That's your mind. Many others seem to have a different mindset. This has been discussed frequently on auto groups and information is on various web site. A Google search will reveal many opinions of professional mechanics that differ from your thought.
In any case, new rotors will solve the problem.
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On Sun, 17 Jan 2010 06:32:08 -0800 (PST), snipped-for-privacy@optonline.net wrote:

rotors is extremely low compared to pitted or collapsed rotors when it comes to pulsations. The so-called "material transfer", or intergranular corrosion that makes high spots or hard spots on the rotors is much more common - as is the pitting that results when that high spot pops off.
This intergranular corrosion and hard spotting makes machining rotors an uncommon solution today, because generally by the time it gets to the shop that corrosion is SO DEEP that machining it out gets you below the machinability limit of the rotor.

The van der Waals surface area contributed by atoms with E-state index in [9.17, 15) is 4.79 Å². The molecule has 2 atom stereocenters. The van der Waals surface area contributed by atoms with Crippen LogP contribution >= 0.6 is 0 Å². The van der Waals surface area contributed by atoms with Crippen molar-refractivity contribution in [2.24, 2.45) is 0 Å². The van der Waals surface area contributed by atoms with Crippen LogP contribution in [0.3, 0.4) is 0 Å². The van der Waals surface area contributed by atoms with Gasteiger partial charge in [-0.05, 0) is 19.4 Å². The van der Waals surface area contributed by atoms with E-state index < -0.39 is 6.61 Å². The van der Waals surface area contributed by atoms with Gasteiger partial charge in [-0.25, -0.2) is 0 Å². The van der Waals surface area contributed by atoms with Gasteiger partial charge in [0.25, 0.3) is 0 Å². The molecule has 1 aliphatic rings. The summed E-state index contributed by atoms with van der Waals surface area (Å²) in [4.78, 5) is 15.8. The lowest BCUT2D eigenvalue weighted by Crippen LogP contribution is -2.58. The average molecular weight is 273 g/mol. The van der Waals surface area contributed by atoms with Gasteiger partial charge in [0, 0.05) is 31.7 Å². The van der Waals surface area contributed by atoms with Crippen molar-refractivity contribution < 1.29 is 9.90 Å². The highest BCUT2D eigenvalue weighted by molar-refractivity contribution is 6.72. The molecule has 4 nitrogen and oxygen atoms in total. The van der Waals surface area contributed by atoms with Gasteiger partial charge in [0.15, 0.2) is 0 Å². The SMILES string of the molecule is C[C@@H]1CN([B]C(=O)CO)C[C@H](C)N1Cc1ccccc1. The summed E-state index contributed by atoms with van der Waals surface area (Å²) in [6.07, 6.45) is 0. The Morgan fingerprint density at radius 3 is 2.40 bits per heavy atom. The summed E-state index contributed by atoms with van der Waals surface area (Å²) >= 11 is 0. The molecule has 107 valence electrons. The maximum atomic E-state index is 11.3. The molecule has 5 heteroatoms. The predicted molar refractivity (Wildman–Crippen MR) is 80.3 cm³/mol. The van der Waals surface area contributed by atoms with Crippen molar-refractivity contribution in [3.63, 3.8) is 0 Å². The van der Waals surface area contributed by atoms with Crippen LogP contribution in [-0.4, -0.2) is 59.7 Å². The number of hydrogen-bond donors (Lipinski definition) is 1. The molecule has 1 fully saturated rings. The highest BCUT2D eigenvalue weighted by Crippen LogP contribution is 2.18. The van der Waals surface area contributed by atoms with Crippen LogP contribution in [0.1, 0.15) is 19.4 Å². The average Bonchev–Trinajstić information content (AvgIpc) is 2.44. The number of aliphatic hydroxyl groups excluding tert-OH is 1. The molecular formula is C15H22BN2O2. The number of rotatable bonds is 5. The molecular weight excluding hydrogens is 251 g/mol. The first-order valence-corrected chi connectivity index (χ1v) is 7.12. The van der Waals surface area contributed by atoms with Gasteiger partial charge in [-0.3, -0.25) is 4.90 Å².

If I was equipping a new automotive shop today I don't think I'd waste money on a disc lathe because there is no way it would EVER pay for itself under today's conditions. There was a time it was a definite money-maker and the ability to do it inhouse rather than using a jobber shop was a big plus.
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if the disc isn't grooved,then it doesn't need turning,and the new pads will "seat" just fine.

I've never seen disc rotors have "deposits" of friction material. generally,the pad material turns to dust.
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Jim Yanik
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FWIW, I have a 3/4 (or1) ton 2001 Dodge van company truck that I have had since new. At about 47K, the chirpers on the pads started making noise. I went to the parts house down the street from our shop, got a set of the best pads they had, about $50, put them on myself--did absolutely nothing but replace the pads. At about 97K, we were doing a routine inspection onthe truck, including pulling the wheels and checking the brakes. The pads still had probably 10-15K left on them, but our manager had a garage we use replace them and they turned the rotors at the same time. Truck has 125K on it now, still stopping fine, and still has the original shoes/drums in the rear. Larry
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On Sun, 17 Jan 2010 09:25:42 -0600, snipped-for-privacy@webtv.net (Lp1331 1p1331) wrote:

And yes, on a heavy duty vehicle this is more likely to happen than on a passenger vehicle or "light" truck.